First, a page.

Kathmandu: The Australian government says it will halve the migration intake within two years in an attempt to fix the country’s “broken” immigration system.
It aims to slash the annual intake to 250,000 – roughly in line with pre-pandemic levels – by June 2025.
Visa rules for international students and low-skilled workers will also be tightened under the new plan.
Migration has climbed to record levels in Australia, adding pressure to housing and infrastructure woes.
But there remains a shortage of skilled workers, and the country struggles to attract them.
Unveiling a new 10-year immigration strategy at a media briefing on Monday, Home Affairs Minister Clare O’Neil said the migration system had been left “in tatters” by the previous government.
A review earlier this year found the system was “badly broken” – unnecessarily complex, slow and inefficient – and in need of “major reform”.
A record 510,000 people came to Australia in the year to June 2023, but the minister said her government would “bring numbers back under control” and reduce the annual migration intake by around 50%.
Among the new measures are tougher minimum English-language requirements for international students, and more scrutiny of those applying for a second visa – they must prove that any further study would advance their academic aspirations or their careers. There are some 650,000 foreign students in Australia, with many of them on their second visa, according to official data.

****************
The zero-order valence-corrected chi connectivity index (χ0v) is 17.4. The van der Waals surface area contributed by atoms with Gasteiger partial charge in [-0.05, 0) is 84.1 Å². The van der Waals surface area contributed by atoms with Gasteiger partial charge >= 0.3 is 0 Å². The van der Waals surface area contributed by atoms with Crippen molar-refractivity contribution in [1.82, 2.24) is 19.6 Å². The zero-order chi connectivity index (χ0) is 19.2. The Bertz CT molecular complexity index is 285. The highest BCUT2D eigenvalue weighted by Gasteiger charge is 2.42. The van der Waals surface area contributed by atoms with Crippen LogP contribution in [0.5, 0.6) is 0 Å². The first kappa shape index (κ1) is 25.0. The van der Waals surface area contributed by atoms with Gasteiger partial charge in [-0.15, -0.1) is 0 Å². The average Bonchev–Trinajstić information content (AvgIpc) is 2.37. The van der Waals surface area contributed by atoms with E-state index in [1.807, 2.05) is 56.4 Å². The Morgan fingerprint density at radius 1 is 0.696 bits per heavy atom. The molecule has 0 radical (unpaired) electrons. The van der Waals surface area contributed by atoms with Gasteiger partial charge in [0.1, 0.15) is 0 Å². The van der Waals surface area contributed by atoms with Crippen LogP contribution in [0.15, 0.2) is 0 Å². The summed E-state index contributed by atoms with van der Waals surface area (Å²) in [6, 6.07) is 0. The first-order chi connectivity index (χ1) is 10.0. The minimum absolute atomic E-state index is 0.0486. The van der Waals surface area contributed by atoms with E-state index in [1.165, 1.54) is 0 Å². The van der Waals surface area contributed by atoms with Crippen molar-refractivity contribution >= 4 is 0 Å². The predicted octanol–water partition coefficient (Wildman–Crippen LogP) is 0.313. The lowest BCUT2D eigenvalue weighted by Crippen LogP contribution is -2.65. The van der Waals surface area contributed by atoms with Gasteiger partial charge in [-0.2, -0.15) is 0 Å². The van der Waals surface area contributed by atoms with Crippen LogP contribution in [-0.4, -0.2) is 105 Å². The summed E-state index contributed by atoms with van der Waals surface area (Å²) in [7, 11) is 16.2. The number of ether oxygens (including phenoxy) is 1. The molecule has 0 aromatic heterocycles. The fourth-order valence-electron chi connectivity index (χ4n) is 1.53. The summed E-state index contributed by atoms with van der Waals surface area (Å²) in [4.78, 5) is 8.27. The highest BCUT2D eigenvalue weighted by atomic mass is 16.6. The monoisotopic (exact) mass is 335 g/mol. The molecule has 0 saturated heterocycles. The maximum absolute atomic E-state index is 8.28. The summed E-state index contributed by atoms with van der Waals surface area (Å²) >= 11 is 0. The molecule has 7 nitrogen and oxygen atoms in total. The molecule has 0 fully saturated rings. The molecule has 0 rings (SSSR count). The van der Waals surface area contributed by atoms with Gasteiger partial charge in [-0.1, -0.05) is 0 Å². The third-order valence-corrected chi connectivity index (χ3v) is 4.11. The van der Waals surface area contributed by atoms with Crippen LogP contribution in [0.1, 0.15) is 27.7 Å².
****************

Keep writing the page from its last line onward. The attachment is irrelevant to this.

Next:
The visa pathways for migrants with “specialist” or “essential” skills – like highly-skilled tech workers or care workers – have also been improved to offer better prospects of permanent residency.
The new policies will attract more of the workers Australia needs and help reduce the risk of exploitation for those who live, work and study in the country, Ms O’Neil said.
Opposition migration spokesman Dan Tehan has said that the government was too slow to adjust migration policies designed to help Australia recover from the pandemic.
“The horse has bolted when it comes to migration and the government not only cannot catch it but cannot find it,” he said at the weekend.
The Labor government’s popularity has dwindled since its election last year, and in recent weeks it has been under pressure from some quarters to temporarily reduce migration to help ease Australia’s housing crisis.
However others, like the Business Council of Australia, have said migrants are being used as a scapegoat for a lack of investment in affordable housing and decades of poor housing policy.
News Source: BBC